What Makes Brazilian Pão De Queijo Unique

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Brazil is famous for its soccer team, churrascaria (a steakhouse where cuts of meat are taken around and served to customers, dim-sum style, via Fathom), pastéis, or their deep-fried take on the empanada, and of course, their world-famous cocktail, the caipirinha, made out of lime, sugar and cachaça, their version of rum.

As for Brazilian bakeries, one only needs to type "Brazilian bread" into Google to find the dominant baked treat of the country: pão de queijo. Pronounced pow-du-KEHjo (per Hilah Cooking), this gluten-free cheese bread comes in the shape of a round ball and has a soft chewy inside and crunchy exterior, making it perfect for easily popping into one's mouth. These Brazilian cheese puffs are easy to make at home, and while it's similar to its French cousin, the savory gougère, the snack bread has a long history behind it that runs parallel to the history of the country itself.

The unsavory history of pão de queijo

According to The Guardian, pão de queijo's roots go as far back as the indigenous Guaraní people of the Minas Gerais region, who used the native yuca and cassava plants to make bread. Much later, in the 16th century, the Portuguese brought enslaved people from Africa when they arrived on Brazil's shores to establish colonies and extract resources. But wheat wasn't native to the lands, and those enslaved were forced to use what they were given, so they would roll the residual starch from processing cassava roots into balls and bake them.

According to the Post Independent, it was later that cheese, which was "considered unfit to eat by their masters" was added to the recipe, and thus the basis for a modern pão de queijo was born. As time went on, pão de queijo continued to thrive: the recipe got refined, substituting in tapioca flour and parmesan cheese, turning it into the beloved treat as it is known today.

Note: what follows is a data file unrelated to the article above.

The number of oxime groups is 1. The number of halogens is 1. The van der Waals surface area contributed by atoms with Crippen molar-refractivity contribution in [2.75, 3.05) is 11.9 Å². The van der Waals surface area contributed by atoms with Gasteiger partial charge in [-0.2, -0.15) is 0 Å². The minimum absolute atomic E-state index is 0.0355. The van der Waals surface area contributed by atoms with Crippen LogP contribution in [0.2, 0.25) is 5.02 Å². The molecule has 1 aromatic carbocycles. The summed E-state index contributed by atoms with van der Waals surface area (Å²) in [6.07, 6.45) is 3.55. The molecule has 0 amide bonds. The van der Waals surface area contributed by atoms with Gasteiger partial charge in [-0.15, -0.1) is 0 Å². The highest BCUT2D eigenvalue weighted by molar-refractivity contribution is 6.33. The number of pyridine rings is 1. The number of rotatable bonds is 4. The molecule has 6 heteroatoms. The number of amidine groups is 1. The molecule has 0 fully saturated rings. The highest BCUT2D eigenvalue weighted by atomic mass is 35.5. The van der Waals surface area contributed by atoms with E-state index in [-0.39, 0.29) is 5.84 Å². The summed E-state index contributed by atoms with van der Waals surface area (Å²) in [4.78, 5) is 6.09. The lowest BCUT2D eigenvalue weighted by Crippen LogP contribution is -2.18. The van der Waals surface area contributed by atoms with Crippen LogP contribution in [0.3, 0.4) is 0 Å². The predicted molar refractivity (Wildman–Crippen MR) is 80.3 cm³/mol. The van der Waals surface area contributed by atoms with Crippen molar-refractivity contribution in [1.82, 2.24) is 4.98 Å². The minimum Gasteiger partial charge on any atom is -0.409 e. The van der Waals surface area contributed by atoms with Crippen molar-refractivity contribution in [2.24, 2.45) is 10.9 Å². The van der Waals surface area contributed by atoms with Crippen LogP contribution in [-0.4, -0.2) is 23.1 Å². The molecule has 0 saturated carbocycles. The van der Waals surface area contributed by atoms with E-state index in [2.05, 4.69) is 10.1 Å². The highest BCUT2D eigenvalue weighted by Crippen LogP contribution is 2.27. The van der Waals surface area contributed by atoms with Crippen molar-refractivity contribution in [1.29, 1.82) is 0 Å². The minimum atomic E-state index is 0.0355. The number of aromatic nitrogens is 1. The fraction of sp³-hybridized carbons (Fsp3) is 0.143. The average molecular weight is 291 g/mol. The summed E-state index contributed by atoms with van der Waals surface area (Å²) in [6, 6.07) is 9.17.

How pão de queijo became a nation wide snack and reached the US

Eater reports that former Brazilian president Itamar Franco, who served from 1992 to 1995 (via Britannica) is responsible for popularizing pão de queijo on a national level. According to the book "New Challenges in the Cassava Transformation in Nigeria and Ghana," Franco's fondness for pão de queijo was so extreme that he mandated the cheesy bread be available for consumption at every single government meeting. As a result, national consumption of the snack has grown significantly since.

Today pão de queijo is a symbol of good hospitality, and always present at celebratory life events like birthdays and weddings, according to Cheese Professor. Pão de queijo is so integrated into daily Brazilian life that it can be found fresh in bakeries all day long, and is sold in shops, stands, markets, and even restaurants. Pão de queijo even made it to America by way of Boston sometime around the 1960s with the wave of immigrant Brazilian construction workers.

Ingredients in pão de queijo, how to eat, and and where to buy

In Brazil, pão de queijo is commonly eaten for breakfast or as a snack, and often is enjoyed with coffee or tea (per Amigo Foods). It only takes a half an hour to make, and the ingredient list is short: cassava flour, milk, oil, eggs, salt, and cheese. Cassava flour is interchangeable with tapioca and yuca starch, since they are all derived from the same cassava manioc plant.

While it's fairly easy to find freshly baked pão de queijo in Brazil, it may be harder to find in the U.S. However, thanks to entrepreneurial immigrants who missed the taste of home, there are a few startups that have made enjoying pão de queijo possible by buying the treat frozen. Brazi Bites, of Shark Tank fame, is sold online as well as at grocery stores like Whole Foods, and there are other frozen brands like Say Pao. For those who can't be bothered to make their own pão de queijo from scratch and don't want to just heat them up frozen, Amazon even has an easy mix with a solid 4.5 star rating.